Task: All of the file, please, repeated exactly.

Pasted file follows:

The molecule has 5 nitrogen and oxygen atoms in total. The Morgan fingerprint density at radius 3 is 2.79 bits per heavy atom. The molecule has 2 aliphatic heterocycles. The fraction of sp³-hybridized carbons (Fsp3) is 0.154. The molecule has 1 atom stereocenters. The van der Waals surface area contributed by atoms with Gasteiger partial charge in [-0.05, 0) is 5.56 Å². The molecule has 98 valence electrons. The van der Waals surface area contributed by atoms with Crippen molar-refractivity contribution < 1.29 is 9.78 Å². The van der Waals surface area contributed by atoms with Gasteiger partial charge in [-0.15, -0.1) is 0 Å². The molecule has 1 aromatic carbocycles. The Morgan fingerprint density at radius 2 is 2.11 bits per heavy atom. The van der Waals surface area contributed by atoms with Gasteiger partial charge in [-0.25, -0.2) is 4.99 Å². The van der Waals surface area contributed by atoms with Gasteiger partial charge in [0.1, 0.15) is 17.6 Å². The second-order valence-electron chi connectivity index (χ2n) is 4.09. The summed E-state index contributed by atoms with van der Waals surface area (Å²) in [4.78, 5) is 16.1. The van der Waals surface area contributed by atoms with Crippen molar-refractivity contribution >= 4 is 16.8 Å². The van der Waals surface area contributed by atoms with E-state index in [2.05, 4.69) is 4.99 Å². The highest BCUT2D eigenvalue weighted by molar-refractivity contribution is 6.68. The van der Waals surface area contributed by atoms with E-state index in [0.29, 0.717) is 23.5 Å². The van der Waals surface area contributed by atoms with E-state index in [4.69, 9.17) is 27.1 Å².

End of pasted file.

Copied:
The molecule has 5 nitrogen and oxygen atoms in total. The Morgan fingerprint density at radius 3 is 2.79 bits per heavy atom. The molecule has 2 aliphatic heterocycles. The fraction of sp³-hybridized carbons (Fsp3) is 0.154. The molecule has 1 atom stereocenters. The van der Waals surface area contributed by atoms with Gasteiger partial charge in [-0.05, 0) is 5.56 Å². The molecule has 98 valence electrons. The van der Waals surface area contributed by atoms with Crippen molar-refractivity contribution < 1.29 is 9.78 Å². The van der Waals surface area contributed by atoms with Gasteiger partial charge in [-0.15, -0.1) is 0 Å². The molecule has 1 aromatic carbocycles. The Morgan fingerprint density at radius 2 is 2.11 bits per heavy atom. The van der Waals surface area contributed by atoms with Gasteiger partial charge in [-0.25, -0.2) is 4.99 Å². The van der Waals surface area contributed by atoms with Gasteiger partial charge in [0.1, 0.15) is 17.6 Å². The second-order valence-electron chi connectivity index (χ2n) is 4.09. The summed E-state index contributed by atoms with van der Waals surface area (Å²) in [4.78, 5) is 16.1. The van der Waals surface area contributed by atoms with Crippen molar-refractivity contribution >= 4 is 16.8 Å². The van der Waals surface area contributed by atoms with E-state index in [2.05, 4.69) is 4.99 Å². The highest BCUT2D eigenvalue weighted by molar-refractivity contribution is 6.68. The van der Waals surface area contributed by atoms with E-state index in [0.29, 0.717) is 23.5 Å². The van der Waals surface area contributed by atoms with E-state index in [4.69, 9.17) is 27.1 Å².